We hit the river around 1:00 in the afternoon this past Saturday, with a three hour drive in the rearview mirror and the various necessities of late winter fly fishing – the waders and the synthetic long johns and the fleece pants and the heavy wool socks and the Nano-Puff jackets—all in place.
It didn’t matter. While the air temperature was decent, the water was down in the mid-30s and wading conditions that were unremarkable for a grown man were bone-achingly, foot-numbingly cold for a 9 year old boy with no body mass to speak of and the fat reserves of your typical anorexic super model.
We slid down the muddy brown bank of the side channel, stepped into the Missouri, and picked our way slowly across the current on a gravel bar, his hand in mine, both of us holding tight, knowing that if he went in the river, even here in the shallows, he’d be hypothermic before I could get him back to the truck.
You don’t mess around with frigid water. You play it safe; at least if you’re smart.
We crossed over toward the far bank and there, in a shallow eddy bordered on the far side by last night’s skim ice and on the near side by the main current, the midges were on parade. They rolled around on the river, blown not so much by a nonexistent breeze as by the vagaries of fate and the whims of their tiny, ever-beating insect wings. It was the mad dash of life; chaotic; unpredictable; swirling; as if vast numbers of those little bugs were engaged in some quasi-natural version of bumper cars, or as if they were the individual motes in a two dimensional dust devil, pressed inexorably down onto the water’s placid surface by the weight of our gray Montana skies.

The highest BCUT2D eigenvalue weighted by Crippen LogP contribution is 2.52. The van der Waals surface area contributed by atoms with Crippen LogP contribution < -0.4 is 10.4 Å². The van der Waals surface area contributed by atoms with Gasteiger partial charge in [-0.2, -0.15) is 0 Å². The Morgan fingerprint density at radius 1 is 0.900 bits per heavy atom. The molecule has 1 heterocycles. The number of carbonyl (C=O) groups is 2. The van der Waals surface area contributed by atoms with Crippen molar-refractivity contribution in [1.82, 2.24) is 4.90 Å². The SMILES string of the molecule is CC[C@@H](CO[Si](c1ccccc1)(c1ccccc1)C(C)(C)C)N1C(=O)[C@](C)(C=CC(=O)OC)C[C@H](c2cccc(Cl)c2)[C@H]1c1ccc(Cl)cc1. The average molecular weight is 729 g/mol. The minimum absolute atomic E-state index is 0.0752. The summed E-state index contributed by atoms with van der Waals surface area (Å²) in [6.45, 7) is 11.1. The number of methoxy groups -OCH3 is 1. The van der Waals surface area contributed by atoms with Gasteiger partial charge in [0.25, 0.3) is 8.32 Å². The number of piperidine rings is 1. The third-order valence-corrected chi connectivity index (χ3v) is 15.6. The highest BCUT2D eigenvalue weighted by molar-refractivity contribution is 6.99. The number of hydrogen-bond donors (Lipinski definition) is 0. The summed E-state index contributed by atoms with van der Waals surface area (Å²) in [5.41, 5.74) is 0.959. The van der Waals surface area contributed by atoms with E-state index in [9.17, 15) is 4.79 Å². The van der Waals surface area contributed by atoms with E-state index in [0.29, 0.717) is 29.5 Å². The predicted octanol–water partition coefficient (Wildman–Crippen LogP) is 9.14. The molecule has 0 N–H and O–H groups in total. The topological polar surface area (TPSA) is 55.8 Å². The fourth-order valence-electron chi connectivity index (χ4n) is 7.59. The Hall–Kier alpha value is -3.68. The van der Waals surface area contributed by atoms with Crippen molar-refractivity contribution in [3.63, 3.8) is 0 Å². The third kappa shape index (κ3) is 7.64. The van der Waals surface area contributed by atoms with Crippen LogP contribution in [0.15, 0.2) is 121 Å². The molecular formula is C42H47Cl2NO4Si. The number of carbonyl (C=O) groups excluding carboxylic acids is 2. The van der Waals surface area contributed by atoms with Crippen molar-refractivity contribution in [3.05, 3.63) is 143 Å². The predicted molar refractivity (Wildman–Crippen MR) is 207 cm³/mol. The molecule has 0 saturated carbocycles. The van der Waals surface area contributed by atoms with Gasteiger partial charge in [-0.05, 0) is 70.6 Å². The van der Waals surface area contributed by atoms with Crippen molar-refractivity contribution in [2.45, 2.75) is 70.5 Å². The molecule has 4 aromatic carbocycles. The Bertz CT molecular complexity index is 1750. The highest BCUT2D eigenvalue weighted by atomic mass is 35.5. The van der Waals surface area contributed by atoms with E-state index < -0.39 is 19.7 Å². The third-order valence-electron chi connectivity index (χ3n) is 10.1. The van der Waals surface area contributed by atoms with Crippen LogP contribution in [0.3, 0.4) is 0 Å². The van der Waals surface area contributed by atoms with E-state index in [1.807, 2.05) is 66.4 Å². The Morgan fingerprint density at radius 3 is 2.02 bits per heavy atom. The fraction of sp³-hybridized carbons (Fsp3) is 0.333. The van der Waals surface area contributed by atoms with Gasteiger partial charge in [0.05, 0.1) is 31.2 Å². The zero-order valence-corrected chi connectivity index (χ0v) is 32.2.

Downstream by 30 feet, in the mix zone where the eddy came back together with the channel’s main current, a big trout rolled on the surface, showing first his dorsal and then, just to grab our attention, a tail as wide as my hand.
Four casts in, Kian said, “Dad, my feet are freezing.”
At six casts, with the little Orvis 4-weight in his right hand and his left hand holding mine, he said, “Dad, my feet are starting to get numb.”
On the seventh cast, something beneath the surface sucked in the tiny soft-hackle he was swinging across the eddy and I told him to lift the rod; that he had a fish. He must not have seen the line pause—there was a second of hesitation while he wondered if I was kidding—and then the line came taut and the trout moved off and I told him the same thing I always tell him. Get the rod tip up, and keep the line tight and, if the fish wants to run, let him run. And if he doesn’t run, then it’s time to reel.
It took a couple minutes, but a fish he probably wouldn’t have landed if the river temps had been a little warmer finally came to hand, and Kian reached down, stuck his fingers in the ice-water and touched her side. We both marveled at twenty inches of gorgeous wild rainbow, just as fat as you could ever imagine, and solid, and sculpted from pure, incandescent, unadulterated Missouri River magic.
He touched her, and I slid the tiny hook from her jaw with my forceps, and she disappeared back into the water without ever having left the river that gives her life. Then we waded back across to the bank, where my boy, my son, was no longer merely frozen, but frozen and joyful and incredibly alive.
There are days when an invisible light shines down and all you can do is lower your head and give thanks; when the blessings so far outnumber the burdens that you touch your hand to your heart and the whole world seems to smile.
He turns 10 on Saturday, this boy of mine, and we live next to the mountains and under the Big Sky. What have I done to deserve gifts like these?
Note: This piece was written a couple of years ago. Kian is now about to turn 12.